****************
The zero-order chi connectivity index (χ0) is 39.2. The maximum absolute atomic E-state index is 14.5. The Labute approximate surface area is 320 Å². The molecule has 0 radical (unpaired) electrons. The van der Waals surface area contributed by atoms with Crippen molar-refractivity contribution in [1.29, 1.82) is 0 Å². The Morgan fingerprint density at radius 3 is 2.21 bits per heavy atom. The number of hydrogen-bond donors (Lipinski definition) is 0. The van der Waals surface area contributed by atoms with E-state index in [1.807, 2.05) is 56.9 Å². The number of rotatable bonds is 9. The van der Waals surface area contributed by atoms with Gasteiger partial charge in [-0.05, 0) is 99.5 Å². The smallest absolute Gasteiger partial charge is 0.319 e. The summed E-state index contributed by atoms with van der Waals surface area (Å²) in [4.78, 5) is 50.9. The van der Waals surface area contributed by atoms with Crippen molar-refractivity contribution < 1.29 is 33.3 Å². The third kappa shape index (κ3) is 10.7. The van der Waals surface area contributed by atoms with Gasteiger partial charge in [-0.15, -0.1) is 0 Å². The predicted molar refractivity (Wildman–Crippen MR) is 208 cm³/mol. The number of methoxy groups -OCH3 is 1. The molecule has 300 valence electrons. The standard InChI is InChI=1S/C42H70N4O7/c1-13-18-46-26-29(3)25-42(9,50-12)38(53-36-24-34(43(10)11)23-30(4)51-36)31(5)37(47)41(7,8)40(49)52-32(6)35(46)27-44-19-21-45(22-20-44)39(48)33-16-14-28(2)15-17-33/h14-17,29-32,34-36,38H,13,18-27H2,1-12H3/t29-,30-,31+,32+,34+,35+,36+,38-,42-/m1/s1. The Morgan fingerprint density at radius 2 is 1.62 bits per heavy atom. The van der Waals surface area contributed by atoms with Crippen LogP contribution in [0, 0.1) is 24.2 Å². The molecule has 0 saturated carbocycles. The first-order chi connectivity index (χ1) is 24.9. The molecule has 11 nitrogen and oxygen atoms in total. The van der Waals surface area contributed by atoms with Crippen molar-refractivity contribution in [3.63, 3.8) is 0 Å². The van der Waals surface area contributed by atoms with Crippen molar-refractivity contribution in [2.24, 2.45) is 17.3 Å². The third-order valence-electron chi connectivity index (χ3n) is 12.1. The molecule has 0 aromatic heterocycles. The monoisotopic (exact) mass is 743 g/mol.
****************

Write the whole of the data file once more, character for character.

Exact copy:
The zero-order chi connectivity index (χ0) is 39.2. The maximum absolute atomic E-state index is 14.5. The Labute approximate surface area is 320 Å². The molecule has 0 radical (unpaired) electrons. The van der Waals surface area contributed by atoms with Crippen molar-refractivity contribution in [1.29, 1.82) is 0 Å². The Morgan fingerprint density at radius 3 is 2.21 bits per heavy atom. The number of hydrogen-bond donors (Lipinski definition) is 0. The van der Waals surface area contributed by atoms with E-state index in [1.807, 2.05) is 56.9 Å². The number of rotatable bonds is 9. The van der Waals surface area contributed by atoms with Gasteiger partial charge in [-0.05, 0) is 99.5 Å². The smallest absolute Gasteiger partial charge is 0.319 e. The summed E-state index contributed by atoms with van der Waals surface area (Å²) in [4.78, 5) is 50.9. The van der Waals surface area contributed by atoms with Crippen molar-refractivity contribution < 1.29 is 33.3 Å². The third kappa shape index (κ3) is 10.7. The van der Waals surface area contributed by atoms with Gasteiger partial charge in [-0.15, -0.1) is 0 Å². The predicted molar refractivity (Wildman–Crippen MR) is 208 cm³/mol. The number of methoxy groups -OCH3 is 1. The molecule has 300 valence electrons. The standard InChI is InChI=1S/C42H70N4O7/c1-13-18-46-26-29(3)25-42(9,50-12)38(53-36-24-34(43(10)11)23-30(4)51-36)31(5)37(47)41(7,8)40(49)52-32(6)35(46)27-44-19-21-45(22-20-44)39(48)33-16-14-28(2)15-17-33/h14-17,29-32,34-36,38H,13,18-27H2,1-12H3/t29-,30-,31+,32+,34+,35+,36+,38-,42-/m1/s1. The Morgan fingerprint density at radius 2 is 1.62 bits per heavy atom. The van der Waals surface area contributed by atoms with Crippen LogP contribution in [0, 0.1) is 24.2 Å². The molecule has 0 saturated carbocycles. The first-order chi connectivity index (χ1) is 24.9. The molecule has 11 nitrogen and oxygen atoms in total. The van der Waals surface area contributed by atoms with Crippen molar-refractivity contribution in [3.63, 3.8) is 0 Å². The van der Waals surface area contributed by atoms with Crippen molar-refractivity contribution in [2.24, 2.45) is 17.3 Å². The third-order valence-electron chi connectivity index (χ3n) is 12.1. The molecule has 0 aromatic heterocycles. The monoisotopic (exact) mass is 743 g/mol.